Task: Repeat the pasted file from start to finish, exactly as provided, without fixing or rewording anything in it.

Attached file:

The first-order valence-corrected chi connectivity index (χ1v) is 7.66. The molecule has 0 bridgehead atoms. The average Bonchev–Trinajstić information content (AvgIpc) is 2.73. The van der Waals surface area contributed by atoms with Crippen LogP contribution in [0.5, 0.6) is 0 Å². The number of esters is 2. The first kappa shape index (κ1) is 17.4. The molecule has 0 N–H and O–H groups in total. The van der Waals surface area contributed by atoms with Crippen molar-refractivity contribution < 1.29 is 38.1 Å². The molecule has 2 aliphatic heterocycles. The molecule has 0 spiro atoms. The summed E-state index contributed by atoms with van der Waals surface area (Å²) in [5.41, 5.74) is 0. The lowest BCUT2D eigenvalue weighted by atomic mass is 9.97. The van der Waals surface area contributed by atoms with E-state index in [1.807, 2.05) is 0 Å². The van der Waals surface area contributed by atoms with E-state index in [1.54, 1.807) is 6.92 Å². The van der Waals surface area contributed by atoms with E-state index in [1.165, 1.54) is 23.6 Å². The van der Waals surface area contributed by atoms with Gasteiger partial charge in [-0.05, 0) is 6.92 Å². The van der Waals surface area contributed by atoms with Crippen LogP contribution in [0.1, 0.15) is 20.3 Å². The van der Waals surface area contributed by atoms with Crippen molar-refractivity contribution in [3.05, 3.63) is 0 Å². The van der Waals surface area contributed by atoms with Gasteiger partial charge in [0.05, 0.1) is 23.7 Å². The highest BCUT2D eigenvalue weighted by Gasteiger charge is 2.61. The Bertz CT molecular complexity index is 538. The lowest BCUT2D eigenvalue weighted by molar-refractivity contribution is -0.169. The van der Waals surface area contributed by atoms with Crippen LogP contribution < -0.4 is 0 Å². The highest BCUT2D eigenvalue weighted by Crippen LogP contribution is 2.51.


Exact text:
The first-order valence-corrected chi connectivity index (χ1v) is 7.66. The molecule has 0 bridgehead atoms. The average Bonchev–Trinajstić information content (AvgIpc) is 2.73. The van der Waals surface area contributed by atoms with Crippen LogP contribution in [0.5, 0.6) is 0 Å². The number of esters is 2. The first kappa shape index (κ1) is 17.4. The molecule has 0 N–H and O–H groups in total. The van der Waals surface area contributed by atoms with Crippen molar-refractivity contribution < 1.29 is 38.1 Å². The molecule has 2 aliphatic heterocycles. The molecule has 0 spiro atoms. The summed E-state index contributed by atoms with van der Waals surface area (Å²) in [5.41, 5.74) is 0. The lowest BCUT2D eigenvalue weighted by atomic mass is 9.97. The van der Waals surface area contributed by atoms with E-state index in [1.807, 2.05) is 0 Å². The van der Waals surface area contributed by atoms with E-state index in [1.54, 1.807) is 6.92 Å². The van der Waals surface area contributed by atoms with E-state index in [1.165, 1.54) is 23.6 Å². The van der Waals surface area contributed by atoms with Gasteiger partial charge in [-0.05, 0) is 6.92 Å². The van der Waals surface area contributed by atoms with Crippen LogP contribution in [0.1, 0.15) is 20.3 Å². The van der Waals surface area contributed by atoms with Crippen molar-refractivity contribution in [3.05, 3.63) is 0 Å². The van der Waals surface area contributed by atoms with Gasteiger partial charge in [0.05, 0.1) is 23.7 Å². The highest BCUT2D eigenvalue weighted by Gasteiger charge is 2.61. The Bertz CT molecular complexity index is 538. The lowest BCUT2D eigenvalue weighted by molar-refractivity contribution is -0.169. The van der Waals surface area contributed by atoms with Crippen LogP contribution < -0.4 is 0 Å². The highest BCUT2D eigenvalue weighted by Crippen LogP contribution is 2.51.